If there is one thing you can do right now to stop leaks in your talent funnel and maintain the strength of your employer brand, it’s to risk over-communicating with your candidates.


Do you want to be one of these companies who assumes everyone is dying to work with you but actually is leaving candidates - people - feeling ignored and worthless?

We like this rubric: Pre-empt the questions “when?” and “what?”

Some organisations feel that automated emails are too impersonal and risk damaging employer branding. But we all receive dozens of automated emails a day; most people are job-hunting generally. In our experience, well-written automated emails that provide candidates with timely status updates improve our candidate experience.

How do we know? Every month we have people who get in touch and apply to work at Alva because they’ve applied for a job elsewhere and were so positive about their experience that they apply to work with us.

2. Are you using systems that maintain bias against women and People of Colour?

Whether you’re using humans who, even with training, are statistically likely to still exhibit bias? Consider trialling a psychometric test, or investigate your ATS settings to make sure you’re not just automating affinity bias.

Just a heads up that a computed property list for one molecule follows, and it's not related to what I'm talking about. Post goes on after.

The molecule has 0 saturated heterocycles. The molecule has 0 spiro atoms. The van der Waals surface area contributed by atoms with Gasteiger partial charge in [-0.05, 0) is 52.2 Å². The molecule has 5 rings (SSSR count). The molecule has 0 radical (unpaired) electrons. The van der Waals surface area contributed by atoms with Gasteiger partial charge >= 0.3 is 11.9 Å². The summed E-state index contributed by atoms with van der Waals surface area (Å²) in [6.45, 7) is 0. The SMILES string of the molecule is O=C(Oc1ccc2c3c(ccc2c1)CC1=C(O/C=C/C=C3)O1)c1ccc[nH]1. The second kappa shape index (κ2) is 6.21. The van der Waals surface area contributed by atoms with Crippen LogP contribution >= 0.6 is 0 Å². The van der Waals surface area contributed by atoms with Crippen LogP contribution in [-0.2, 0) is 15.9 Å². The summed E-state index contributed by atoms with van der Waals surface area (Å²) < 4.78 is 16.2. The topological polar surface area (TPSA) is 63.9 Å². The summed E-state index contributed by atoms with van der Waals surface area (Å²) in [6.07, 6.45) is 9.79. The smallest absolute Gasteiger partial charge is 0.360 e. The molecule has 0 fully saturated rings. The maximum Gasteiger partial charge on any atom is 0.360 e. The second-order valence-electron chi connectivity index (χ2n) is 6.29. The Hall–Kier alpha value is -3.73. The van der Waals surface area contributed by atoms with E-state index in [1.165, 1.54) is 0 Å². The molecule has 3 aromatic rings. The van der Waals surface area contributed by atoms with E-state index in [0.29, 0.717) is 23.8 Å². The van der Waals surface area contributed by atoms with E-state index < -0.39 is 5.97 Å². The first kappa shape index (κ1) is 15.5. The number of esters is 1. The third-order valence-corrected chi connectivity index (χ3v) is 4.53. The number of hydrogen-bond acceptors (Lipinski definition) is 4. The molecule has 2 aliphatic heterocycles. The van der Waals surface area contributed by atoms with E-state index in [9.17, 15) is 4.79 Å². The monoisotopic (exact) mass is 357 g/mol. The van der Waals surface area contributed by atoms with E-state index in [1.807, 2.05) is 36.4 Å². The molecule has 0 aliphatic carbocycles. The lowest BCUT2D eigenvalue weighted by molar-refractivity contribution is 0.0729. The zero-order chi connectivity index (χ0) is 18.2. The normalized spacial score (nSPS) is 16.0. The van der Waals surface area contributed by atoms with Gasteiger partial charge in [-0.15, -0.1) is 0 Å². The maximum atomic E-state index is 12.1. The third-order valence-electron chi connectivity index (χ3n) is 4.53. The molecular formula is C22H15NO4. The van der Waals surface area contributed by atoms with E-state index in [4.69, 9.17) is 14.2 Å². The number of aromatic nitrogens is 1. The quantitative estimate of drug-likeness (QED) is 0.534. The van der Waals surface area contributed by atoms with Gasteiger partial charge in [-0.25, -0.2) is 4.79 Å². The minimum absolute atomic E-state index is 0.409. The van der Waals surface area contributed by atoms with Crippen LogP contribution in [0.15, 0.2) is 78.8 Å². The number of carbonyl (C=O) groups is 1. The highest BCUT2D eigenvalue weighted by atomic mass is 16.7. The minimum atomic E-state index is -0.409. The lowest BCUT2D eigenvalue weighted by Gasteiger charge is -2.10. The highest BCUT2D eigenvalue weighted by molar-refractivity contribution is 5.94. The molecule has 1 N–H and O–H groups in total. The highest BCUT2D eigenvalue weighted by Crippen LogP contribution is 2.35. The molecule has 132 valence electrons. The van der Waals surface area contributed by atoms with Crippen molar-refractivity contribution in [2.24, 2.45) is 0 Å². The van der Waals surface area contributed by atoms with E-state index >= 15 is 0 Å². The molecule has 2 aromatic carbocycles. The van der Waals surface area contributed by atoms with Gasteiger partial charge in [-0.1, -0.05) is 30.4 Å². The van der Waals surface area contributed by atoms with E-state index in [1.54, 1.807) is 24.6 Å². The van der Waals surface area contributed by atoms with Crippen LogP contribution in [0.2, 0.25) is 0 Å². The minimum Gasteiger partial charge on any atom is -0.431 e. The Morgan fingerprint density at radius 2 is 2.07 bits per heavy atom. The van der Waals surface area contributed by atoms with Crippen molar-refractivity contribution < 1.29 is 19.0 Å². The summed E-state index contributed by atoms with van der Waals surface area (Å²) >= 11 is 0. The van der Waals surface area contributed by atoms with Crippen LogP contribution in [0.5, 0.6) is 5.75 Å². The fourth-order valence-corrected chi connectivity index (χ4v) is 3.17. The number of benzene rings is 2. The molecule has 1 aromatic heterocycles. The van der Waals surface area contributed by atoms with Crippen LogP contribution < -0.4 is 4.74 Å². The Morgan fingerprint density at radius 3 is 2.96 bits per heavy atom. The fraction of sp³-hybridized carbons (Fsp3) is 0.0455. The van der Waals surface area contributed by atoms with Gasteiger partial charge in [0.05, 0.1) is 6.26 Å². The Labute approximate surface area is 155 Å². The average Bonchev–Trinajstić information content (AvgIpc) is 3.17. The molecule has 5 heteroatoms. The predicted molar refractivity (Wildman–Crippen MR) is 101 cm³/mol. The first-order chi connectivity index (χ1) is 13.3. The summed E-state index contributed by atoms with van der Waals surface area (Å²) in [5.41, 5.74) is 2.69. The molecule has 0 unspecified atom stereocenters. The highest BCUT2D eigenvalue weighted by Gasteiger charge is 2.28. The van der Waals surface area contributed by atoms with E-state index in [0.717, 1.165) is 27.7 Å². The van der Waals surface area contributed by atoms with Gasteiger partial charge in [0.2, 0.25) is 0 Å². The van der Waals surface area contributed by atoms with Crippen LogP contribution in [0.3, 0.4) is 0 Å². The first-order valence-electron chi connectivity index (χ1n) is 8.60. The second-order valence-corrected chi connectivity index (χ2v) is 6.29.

3. Are you thinking about your employer brand as a customer brand?

Employer and customer brands are closely linked and your customers may become candidates; you want unsuccessful candidates to still become customers, so be mindful of employer brand (and ask marketing for help if you need a steer).

Losing candidates between screening and interview?

1. Assess your turnaround times - and stick to them

Last spring we had a horrible realisation - we were losing candidates early on in the funnel; when we looked into the data and feedback, we found that we were taking too long to process people’s applications and really talented people were going elsewhere! We realised we needed to trim down our timelines, and let all hiring managers know about the change in pace - and why. Result? We now have a strict policy, and retention throughout the process has increased.

2. Feedback Schedule

  • Application to feedback - no more than 14 days
  • Interview to feedback - no more than 7 days (we always inform the candidate in the interview when they’ll hear back from us.
  • Case study to feedback - around 3-4 days

If you wait too long to get back to a candidate after a case study - which is far on in the process - you send signals that the candidate was not that good and that you probably have other, more interesting, candidates.


The candidate will feel that you're not interested in taking their application further; if they end up with an offer from you and from another employer who's been more communicative, they're likely to go with their other employer who's treated them well.

3. Be clear in each in your expectations of each other as a hiring team